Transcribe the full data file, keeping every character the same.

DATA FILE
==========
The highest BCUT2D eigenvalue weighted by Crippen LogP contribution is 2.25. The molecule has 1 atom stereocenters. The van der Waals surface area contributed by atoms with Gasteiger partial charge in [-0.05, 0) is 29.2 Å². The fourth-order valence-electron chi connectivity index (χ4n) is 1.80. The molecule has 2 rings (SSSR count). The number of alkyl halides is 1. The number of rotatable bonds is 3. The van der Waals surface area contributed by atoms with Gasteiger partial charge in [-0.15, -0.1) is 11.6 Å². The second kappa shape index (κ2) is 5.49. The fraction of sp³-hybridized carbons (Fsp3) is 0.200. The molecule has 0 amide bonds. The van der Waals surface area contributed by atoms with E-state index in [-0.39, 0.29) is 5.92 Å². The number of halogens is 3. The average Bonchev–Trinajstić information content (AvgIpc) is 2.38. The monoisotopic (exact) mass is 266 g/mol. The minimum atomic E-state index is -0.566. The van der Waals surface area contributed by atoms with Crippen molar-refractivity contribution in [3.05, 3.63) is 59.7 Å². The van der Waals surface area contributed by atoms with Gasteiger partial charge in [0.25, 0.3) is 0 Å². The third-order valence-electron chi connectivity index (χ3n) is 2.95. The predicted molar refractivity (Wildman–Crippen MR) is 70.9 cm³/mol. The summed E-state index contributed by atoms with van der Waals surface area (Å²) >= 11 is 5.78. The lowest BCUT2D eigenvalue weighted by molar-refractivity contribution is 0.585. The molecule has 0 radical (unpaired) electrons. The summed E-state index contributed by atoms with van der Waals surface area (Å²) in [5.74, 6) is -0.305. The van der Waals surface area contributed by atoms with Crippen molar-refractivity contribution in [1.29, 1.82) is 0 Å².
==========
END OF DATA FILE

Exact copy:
The highest BCUT2D eigenvalue weighted by Crippen LogP contribution is 2.25. The molecule has 1 atom stereocenters. The van der Waals surface area contributed by atoms with Gasteiger partial charge in [-0.05, 0) is 29.2 Å². The fourth-order valence-electron chi connectivity index (χ4n) is 1.80. The molecule has 2 rings (SSSR count). The number of alkyl halides is 1. The number of rotatable bonds is 3. The van der Waals surface area contributed by atoms with Gasteiger partial charge in [-0.15, -0.1) is 11.6 Å². The second kappa shape index (κ2) is 5.49. The fraction of sp³-hybridized carbons (Fsp3) is 0.200. The molecule has 0 amide bonds. The van der Waals surface area contributed by atoms with E-state index in [-0.39, 0.29) is 5.92 Å². The number of halogens is 3. The average Bonchev–Trinajstić information content (AvgIpc) is 2.38. The monoisotopic (exact) mass is 266 g/mol. The minimum atomic E-state index is -0.566. The van der Waals surface area contributed by atoms with Crippen molar-refractivity contribution in [3.05, 3.63) is 59.7 Å². The van der Waals surface area contributed by atoms with Gasteiger partial charge in [0.25, 0.3) is 0 Å². The third-order valence-electron chi connectivity index (χ3n) is 2.95. The predicted molar refractivity (Wildman–Crippen MR) is 70.9 cm³/mol. The summed E-state index contributed by atoms with van der Waals surface area (Å²) >= 11 is 5.78. The lowest BCUT2D eigenvalue weighted by molar-refractivity contribution is 0.585. The molecule has 0 radical (unpaired) electrons. The summed E-state index contributed by atoms with van der Waals surface area (Å²) in [5.74, 6) is -0.305. The van der Waals surface area contributed by atoms with Crippen molar-refractivity contribution in [1.29, 1.82) is 0 Å².